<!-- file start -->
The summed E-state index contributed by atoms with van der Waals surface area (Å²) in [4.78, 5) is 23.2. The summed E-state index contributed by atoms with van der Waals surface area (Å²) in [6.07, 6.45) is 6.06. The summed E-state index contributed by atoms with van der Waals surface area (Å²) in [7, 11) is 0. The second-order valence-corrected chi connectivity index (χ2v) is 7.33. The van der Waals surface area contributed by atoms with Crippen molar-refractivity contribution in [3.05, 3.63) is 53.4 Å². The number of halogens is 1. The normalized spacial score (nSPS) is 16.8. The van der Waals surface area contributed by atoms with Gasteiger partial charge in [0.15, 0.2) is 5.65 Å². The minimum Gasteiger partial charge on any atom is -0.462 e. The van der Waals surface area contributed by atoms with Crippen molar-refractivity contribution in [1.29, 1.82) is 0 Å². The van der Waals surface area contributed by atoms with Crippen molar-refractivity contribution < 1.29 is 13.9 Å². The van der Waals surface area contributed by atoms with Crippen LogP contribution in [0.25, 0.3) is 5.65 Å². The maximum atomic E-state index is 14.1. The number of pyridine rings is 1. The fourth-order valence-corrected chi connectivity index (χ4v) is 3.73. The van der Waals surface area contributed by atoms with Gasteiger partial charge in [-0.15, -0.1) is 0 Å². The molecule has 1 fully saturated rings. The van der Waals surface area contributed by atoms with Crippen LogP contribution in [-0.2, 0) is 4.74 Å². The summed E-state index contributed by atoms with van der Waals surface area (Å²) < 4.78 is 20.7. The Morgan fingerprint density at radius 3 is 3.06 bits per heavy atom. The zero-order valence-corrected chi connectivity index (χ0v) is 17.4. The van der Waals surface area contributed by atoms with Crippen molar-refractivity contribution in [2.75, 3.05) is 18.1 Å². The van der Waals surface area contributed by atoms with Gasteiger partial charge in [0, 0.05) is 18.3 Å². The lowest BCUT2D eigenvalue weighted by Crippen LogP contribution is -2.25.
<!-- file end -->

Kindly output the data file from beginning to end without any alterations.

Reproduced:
The summed E-state index contributed by atoms with van der Waals surface area (Å²) in [4.78, 5) is 23.2. The summed E-state index contributed by atoms with van der Waals surface area (Å²) in [6.07, 6.45) is 6.06. The summed E-state index contributed by atoms with van der Waals surface area (Å²) in [7, 11) is 0. The second-order valence-corrected chi connectivity index (χ2v) is 7.33. The van der Waals surface area contributed by atoms with Crippen molar-refractivity contribution in [3.05, 3.63) is 53.4 Å². The number of halogens is 1. The normalized spacial score (nSPS) is 16.8. The van der Waals surface area contributed by atoms with Gasteiger partial charge in [0.15, 0.2) is 5.65 Å². The minimum Gasteiger partial charge on any atom is -0.462 e. The van der Waals surface area contributed by atoms with Crippen molar-refractivity contribution in [1.29, 1.82) is 0 Å². The van der Waals surface area contributed by atoms with Crippen molar-refractivity contribution < 1.29 is 13.9 Å². The van der Waals surface area contributed by atoms with Crippen LogP contribution in [0.25, 0.3) is 5.65 Å². The maximum atomic E-state index is 14.1. The number of pyridine rings is 1. The fourth-order valence-corrected chi connectivity index (χ4v) is 3.73. The van der Waals surface area contributed by atoms with Gasteiger partial charge in [-0.15, -0.1) is 0 Å². The molecule has 1 fully saturated rings. The van der Waals surface area contributed by atoms with Crippen LogP contribution in [-0.2, 0) is 4.74 Å². The summed E-state index contributed by atoms with van der Waals surface area (Å²) < 4.78 is 20.7. The Morgan fingerprint density at radius 3 is 3.06 bits per heavy atom. The zero-order valence-corrected chi connectivity index (χ0v) is 17.4. The van der Waals surface area contributed by atoms with Crippen molar-refractivity contribution in [2.75, 3.05) is 18.1 Å². The van der Waals surface area contributed by atoms with Gasteiger partial charge in [0, 0.05) is 18.3 Å². The lowest BCUT2D eigenvalue weighted by Crippen LogP contribution is -2.25.